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How Locksley proved he's the coach Maryland needs right now, despite loss

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How Locksley proved he's the coach Maryland needs right now, despite loss

BALTIMORE -- Maryland interim head coach Mike Locksley has been brought into a difficult situation. He has been given a second chance to lead a program, but it comes in the middle of the season during which his boss was fired -- a firing that he feels was, at least in part, a product of his shortcomings as the team’s offensive coordinator.

His players understood that and it was reflected in the effort that Maryland showed in his first game as the team's new leader, despite its 31-30 loss to Penn State on Saturday at M&T Bank Stadium in Baltimore.

“[Locksley] tried to make sure that [winning a game on his behalf] wasn’t our mindset, but I think it’s clear that’s what we all were trying to do because he’s took over such a tough situation,” senior running back Brandon Ross said.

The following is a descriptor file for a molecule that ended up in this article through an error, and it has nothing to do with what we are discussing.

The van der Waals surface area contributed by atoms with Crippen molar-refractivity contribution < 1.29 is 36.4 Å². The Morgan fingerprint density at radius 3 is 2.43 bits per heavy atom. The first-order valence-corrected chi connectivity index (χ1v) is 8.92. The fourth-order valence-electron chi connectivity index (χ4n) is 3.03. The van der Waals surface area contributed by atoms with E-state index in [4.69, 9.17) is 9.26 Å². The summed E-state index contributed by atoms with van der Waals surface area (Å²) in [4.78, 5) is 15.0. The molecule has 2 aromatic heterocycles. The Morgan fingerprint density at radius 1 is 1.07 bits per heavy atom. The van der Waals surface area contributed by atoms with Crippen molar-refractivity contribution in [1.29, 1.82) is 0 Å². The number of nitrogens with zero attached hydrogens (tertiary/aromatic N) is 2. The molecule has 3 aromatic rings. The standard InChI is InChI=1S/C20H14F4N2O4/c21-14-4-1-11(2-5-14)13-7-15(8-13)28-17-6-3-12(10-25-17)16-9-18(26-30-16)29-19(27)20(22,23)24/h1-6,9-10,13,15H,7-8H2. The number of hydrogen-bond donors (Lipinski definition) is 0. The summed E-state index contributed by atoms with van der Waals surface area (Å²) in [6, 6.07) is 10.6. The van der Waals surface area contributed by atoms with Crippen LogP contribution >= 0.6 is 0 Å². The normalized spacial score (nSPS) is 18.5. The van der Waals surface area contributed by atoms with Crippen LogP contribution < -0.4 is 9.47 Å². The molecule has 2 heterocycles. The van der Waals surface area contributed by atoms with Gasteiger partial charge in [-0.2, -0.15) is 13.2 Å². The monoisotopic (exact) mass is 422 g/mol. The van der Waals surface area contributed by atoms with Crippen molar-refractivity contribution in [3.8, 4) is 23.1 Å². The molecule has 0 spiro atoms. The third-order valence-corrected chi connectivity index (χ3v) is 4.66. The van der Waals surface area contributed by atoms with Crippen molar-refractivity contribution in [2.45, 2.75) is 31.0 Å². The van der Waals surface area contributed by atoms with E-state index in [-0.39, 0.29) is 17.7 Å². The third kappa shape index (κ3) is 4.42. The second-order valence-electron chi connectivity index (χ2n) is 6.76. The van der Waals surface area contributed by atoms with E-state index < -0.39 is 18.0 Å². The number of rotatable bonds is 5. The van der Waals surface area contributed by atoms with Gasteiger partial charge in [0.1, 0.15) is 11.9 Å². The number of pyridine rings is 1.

“He’s tried to make it as much of a relaxed environment as he possibly could and guys definitely fed off it. It actually motivated guys to want to play harder and do better.”

It wasn’t a lack of effort that hurt Maryland on Saturday. This was far from the blowouts we’ve seen at other points this season, like against West Virginia and in the second half against Bowling Green when there seemed to be a lack of will or ability to compete.

Maryland lost to Penn State because of football errors, specifically its five turnovers and and its inability to keep Nittany Lions quarterback Christian Hackenberg from hitting home runs on deep shots down the field.

MORE TERPS: 5 THINGS YOU NEED TO KNOW ABOUT MARYLAND'S LOSS TO PENN STATE

“A lot of guys, we went out and played our butts off and unfortunately the score is what it was,” junior linebacker Yannick Ngakoue said. “It was a lot of disappointment, but we’re just going to have to come back tomorrow, re-evaluate the film, and just fix stuff.”

It is unclear what the longterm future of this program will be and where exactly Mike Locksley fits into those plans.

Saturday’s game against Penn State was one of three reasonably winnable games remaining on Maryland’s schedule, along with end-of-season dates against Indiana and Rutgers.

A win over Penn State would have been the best possible start for Locksley as he tries to build a running resume in his unofficial campaign to become the program’s full-time head coach.

It remains to be seen whether he is the coach of the future, but he is the coach that Maryland needs right now -- right now to finish what has amounted to a new six-game season.